The Royal Academy of Arts, Piccadilly, London

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The Royal Academy of Arts’ gallery is on Piccadilly, it is directly across the road from Fortnum & Mason.
The Academy was founded in 1768 by King George III. They have many varied exhibitions throughout the year. These include single artist exhibitions, for example, Hockney and Ai Wei Wei have been on so far this year. There are also themed shows containing many different artists. “Painting the Modern Garden” included works by Kandinsky, Monet and Matisse. Next years “Revolution: Russian Art 1917-1932” will have Chagall, Rodchenko and Eisenstein among others.
The highlight of their year is the Summer Exhibition, on open submission exhibition, to showcase the talent of emerging and established artists. The first one was in 1769 and it has run every one of the 248 years since. This is a huge and wide ranging exhibition usually holding over 1000 pieces, of every shape, size and medium. Most of the works are for sale differing in price from a hundred pounds to hundreds of thousands.
The gallery is nominally free, but most of the exhibitions are charged, so choose what you wish to see.
The Summer Exhibition is good value, although I take off the voluntary donation and only buy one list of works for the whole party, the cost of these is automatically added unless you ask for them to be removed.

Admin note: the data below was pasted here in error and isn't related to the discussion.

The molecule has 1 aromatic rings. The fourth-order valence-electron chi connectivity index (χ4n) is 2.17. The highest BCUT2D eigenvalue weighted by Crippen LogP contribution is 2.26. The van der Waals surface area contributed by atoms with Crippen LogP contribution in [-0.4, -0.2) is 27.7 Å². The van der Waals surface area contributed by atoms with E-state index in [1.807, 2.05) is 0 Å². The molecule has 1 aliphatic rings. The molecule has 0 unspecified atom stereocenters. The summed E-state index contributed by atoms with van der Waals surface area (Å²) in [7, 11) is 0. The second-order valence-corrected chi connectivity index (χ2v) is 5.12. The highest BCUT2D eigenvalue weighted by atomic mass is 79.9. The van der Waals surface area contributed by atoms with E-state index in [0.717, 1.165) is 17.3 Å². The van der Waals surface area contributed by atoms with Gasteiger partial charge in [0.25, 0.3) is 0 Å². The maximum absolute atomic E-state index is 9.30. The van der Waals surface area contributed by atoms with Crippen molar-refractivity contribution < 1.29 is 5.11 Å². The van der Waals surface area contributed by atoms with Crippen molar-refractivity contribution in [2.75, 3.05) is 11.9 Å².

The Royal Academy is  self funded so do as your conscience sees fit!  Personally, I don’t feel too guilty as they charge 30% commission on any work sold.

82 portraits and 1 still life, David Hockney, Royal Academy, 2016 London

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This exhibition is like a scientific experiment into the nature of portrait painting.
All the portraits are exactly the same size and shape. They are all full body portraits of a subject sitting in the same, yellow cushioned, wooden chair. They all have roughly the same, green and blue, background and each one was painted over the course of 3 days. They are all very recent – some only painted in February and March this year. There are 83 paintings crammed together in 3 small rooms, the walls painted in a matt magenta. A couple of people are pictured twice and one person three times over the course of the exhibition.
The individual portraits themselves are very good; Hockney is a fine portrait artist, but this is a single piece of work and it is seeing the whole exhibition as a unit that transforms this into an exceptional show. The uniformity of the portraits in terms of size, colour, and time, makes one notice the differences between them; the pose, the clothes, the gaze.
I don’t think of it as 83 individual pictures, I see it as one portrait of 83 individual sittings.
This is David Hockney at his best; confident, relaxed, colourful, witty and experimental.
I left very happy.